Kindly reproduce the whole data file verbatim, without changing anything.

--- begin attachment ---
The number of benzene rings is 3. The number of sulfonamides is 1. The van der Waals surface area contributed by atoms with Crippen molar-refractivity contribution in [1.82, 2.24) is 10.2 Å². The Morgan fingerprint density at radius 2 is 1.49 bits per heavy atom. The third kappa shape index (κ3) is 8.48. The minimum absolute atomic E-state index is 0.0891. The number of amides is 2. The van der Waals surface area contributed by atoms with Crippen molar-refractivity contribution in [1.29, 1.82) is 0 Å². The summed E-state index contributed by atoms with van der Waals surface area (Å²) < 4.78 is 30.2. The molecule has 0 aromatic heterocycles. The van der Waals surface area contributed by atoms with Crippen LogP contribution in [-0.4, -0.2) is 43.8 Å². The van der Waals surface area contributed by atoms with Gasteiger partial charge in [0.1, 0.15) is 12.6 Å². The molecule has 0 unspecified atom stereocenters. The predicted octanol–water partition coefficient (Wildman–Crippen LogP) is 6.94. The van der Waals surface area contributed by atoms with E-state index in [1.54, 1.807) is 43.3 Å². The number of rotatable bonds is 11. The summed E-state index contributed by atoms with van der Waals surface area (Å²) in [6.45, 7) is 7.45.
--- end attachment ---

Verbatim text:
The number of benzene rings is 3. The number of sulfonamides is 1. The van der Waals surface area contributed by atoms with Crippen molar-refractivity contribution in [1.82, 2.24) is 10.2 Å². The Morgan fingerprint density at radius 2 is 1.49 bits per heavy atom. The third kappa shape index (κ3) is 8.48. The minimum absolute atomic E-state index is 0.0891. The number of amides is 2. The van der Waals surface area contributed by atoms with Crippen molar-refractivity contribution in [1.29, 1.82) is 0 Å². The summed E-state index contributed by atoms with van der Waals surface area (Å²) < 4.78 is 30.2. The molecule has 0 aromatic heterocycles. The van der Waals surface area contributed by atoms with Crippen LogP contribution in [-0.4, -0.2) is 43.8 Å². The van der Waals surface area contributed by atoms with Gasteiger partial charge in [0.1, 0.15) is 12.6 Å². The molecule has 0 unspecified atom stereocenters. The predicted octanol–water partition coefficient (Wildman–Crippen LogP) is 6.94. The van der Waals surface area contributed by atoms with E-state index in [1.54, 1.807) is 43.3 Å². The number of rotatable bonds is 11. The summed E-state index contributed by atoms with van der Waals surface area (Å²) in [6.45, 7) is 7.45.